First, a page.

first_imgDec 3, 2010Mobs kill ‘witches’ as Haiti’s cholera cases mountHaiti’s cholera case count has risen to 84,391, which includes 39,010 hospitalizations and 1,882 deaths, according to the latest report from the country’s health ministry. In other developments, mobs of people in some towns in Haiti’s Grand Anse department, which so far has seen lower cholera levels than other parts of the country, have killed some people they accuse of spreading cholera in the area through witchcraft, Agence France-Presse (AFP) reported today. Kesner Numa, a prosecutor in the area, told AFP that the first such killing occurred last week and that similar attacks have been occurring daily. About half of Haiti’s population practices a voodoo type religion. Elsewhere, public health officials in the Dominican Republic, Haiti’s neighbor, have received reports of three more cholera cases, raising the total so far to 12, Diario Libre, a newspaper based in Santo Domingo, reported yesterday.Nov 30 Haiti health ministry updateDec 3 AFP storyDec 2 Diario Libre storyRift Valley fever outbreak reported in MauritaniaAn outbreak of a disease believed to Rift Valley fever has killed 17 people in the West African country of Mauritania, according to an AFP report translated and posted by ProMED-mail, the disease reporting service of the International Society for Infectious Diseases. The disease, which has killed cattle as well as people, erupted in the town of Aoujeft, the report said. The country’s minister of health and interior has warned people in the Adrar region, which includes Aoujeft, not to consume meat or milk until the results of lab tests on infected animals are confirmed. Rift Valley fever, a viral disease for which there is no vaccine or specific treatment, previously struck in Mauritania in 2003, according to the ProMED editors. The disease is usually relatively mild in humans, but in a few cases it becomes severe. Humans usually contract the disease through contact with the blood, organs, and possibly the milk of infected animals or from mosquitoes.Dec 2 ProMED-mail noticeExpert predicts obesity epidemic will magnify dengue threatA tropical disease expert predicted today that treating dengue fever will become more difficult in the future as more people become overweight and obese, according to a Reuters report. The story said dengue patients suffer from blood leakage from capillaries, leading to breathing problems and complications in major organs such as the brain and liver. Jeremy Farrar, a professor of tropical medicine and director of the Oxford University Clinical Research Unit in Vietnam, said obesity itself makes capillary leakage more likely, and dengue infection makes the condition worse. Farrar made the comments in an interview after speaking at a conference in Singapore. The story noted that the World Health Organization estimates there are 50 million cases of dengue each year, including 500,000 severe cases.Severe flu cases reported on Manitoba native reservePublic health officials in Manitoba are monitoring developments surrounding three severe flu cases, two of them fatal, that occurred recently on a native reserve in the northern part of the province, the Toronto-based Globe and Mail reported yesterday. David Harper, grand chief of the Keewatinowi Okimakanak, Manitoba’s northernmost First Nations group, told the Globe that the two who died were in their 30s and 40s and were healthy before they got sick with influenza. He said one more person is hospitalized and that other related illnesses are suspected. Dr Joel Kettner, Manitoba’s chief public health officer, said rapid tests on one of the fatal cases revealed an influenza A virus, and more tests are underway on other cases, the Globe reported. He added that certain factors put some First Nations members at risk for flu complications, including poor sanitation and underlying medical conditions.Dec 2 Globe and Mail storyInfluenza began to be recognized in 16th centuryContemporary accounts from the 16th century, which saw influenza pandemics in 1510, 1557, and 1580, suggest it was in that era that influenza began to be recognized as a distinct illness that caused recurrent epidemics, according to an article in the Dec 4 Lancet by three researchers from the National Institutes of Health. The article by David M. Morens, Michael North, and Jeffrey Taubenberger focuses mainly on accounts by seven European authors who wrote about the 1510 pandemic. One of them spoke of “an illness that lasts three days with a great fever, and headache and then they rise . . . but there remains a terrible cough that remains maybe eight days.” The NIH authors observe that the invention of the printing press in the 15th century served as an important catalyst for understanding of influenza. “We suggest that well before the end of the 16th century influenza was beginning to be conceptualised as a specific, clinically recognisable disease that appeared frequently in both epidemic and endemic form,” they write. “Indeed, it is striking how 16th-century chroniclers of this disease recorded how it caused moderate mortality in the very young, the elderly, in pregnant women, and in the infirm, which are the basic features by which we know influenza today.”Dec 4 Lancet articlelast_img read more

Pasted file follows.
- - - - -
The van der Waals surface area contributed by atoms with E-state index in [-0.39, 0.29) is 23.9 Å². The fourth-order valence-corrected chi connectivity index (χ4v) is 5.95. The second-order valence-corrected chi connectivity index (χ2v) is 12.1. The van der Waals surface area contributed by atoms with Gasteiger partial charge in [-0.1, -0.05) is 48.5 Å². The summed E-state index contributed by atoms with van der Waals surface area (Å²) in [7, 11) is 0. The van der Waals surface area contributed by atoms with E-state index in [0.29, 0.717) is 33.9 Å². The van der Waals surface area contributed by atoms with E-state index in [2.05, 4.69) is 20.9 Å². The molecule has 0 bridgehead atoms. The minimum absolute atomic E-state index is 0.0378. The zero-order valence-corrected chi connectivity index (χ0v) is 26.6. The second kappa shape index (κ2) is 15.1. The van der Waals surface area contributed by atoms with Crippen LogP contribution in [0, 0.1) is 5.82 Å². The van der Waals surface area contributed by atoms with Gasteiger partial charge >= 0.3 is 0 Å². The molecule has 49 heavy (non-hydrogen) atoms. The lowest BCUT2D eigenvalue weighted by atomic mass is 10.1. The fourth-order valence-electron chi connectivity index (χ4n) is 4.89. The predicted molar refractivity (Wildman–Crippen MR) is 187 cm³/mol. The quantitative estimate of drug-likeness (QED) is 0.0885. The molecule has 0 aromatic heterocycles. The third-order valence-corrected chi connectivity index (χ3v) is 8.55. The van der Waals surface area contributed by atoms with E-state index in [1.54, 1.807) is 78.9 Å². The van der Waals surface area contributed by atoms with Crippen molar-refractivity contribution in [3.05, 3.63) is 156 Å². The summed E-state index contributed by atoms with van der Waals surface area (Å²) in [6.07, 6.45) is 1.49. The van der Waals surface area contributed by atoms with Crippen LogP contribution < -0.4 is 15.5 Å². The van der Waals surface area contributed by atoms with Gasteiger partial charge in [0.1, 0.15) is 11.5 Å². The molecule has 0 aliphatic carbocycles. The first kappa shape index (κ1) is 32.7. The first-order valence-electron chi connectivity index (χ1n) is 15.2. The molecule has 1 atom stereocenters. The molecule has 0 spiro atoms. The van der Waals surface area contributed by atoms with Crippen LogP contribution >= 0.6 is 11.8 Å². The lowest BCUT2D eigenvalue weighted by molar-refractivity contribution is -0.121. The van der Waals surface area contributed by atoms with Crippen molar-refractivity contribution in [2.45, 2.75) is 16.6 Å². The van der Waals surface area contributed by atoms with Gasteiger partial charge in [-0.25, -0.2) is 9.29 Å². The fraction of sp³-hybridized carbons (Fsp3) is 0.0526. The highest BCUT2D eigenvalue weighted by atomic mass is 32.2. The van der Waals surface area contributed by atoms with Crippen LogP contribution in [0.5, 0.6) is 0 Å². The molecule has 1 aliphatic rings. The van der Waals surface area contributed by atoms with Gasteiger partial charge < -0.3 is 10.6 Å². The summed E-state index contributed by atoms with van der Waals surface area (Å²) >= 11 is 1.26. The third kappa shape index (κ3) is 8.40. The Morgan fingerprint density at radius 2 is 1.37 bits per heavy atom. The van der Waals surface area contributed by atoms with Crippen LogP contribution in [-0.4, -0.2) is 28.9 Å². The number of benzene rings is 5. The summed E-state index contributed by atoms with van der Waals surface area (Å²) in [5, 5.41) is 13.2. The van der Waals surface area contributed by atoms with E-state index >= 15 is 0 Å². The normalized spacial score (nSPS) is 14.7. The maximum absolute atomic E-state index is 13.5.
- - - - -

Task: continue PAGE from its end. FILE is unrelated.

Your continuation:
CDC sees little progress in HPV vaccine uptake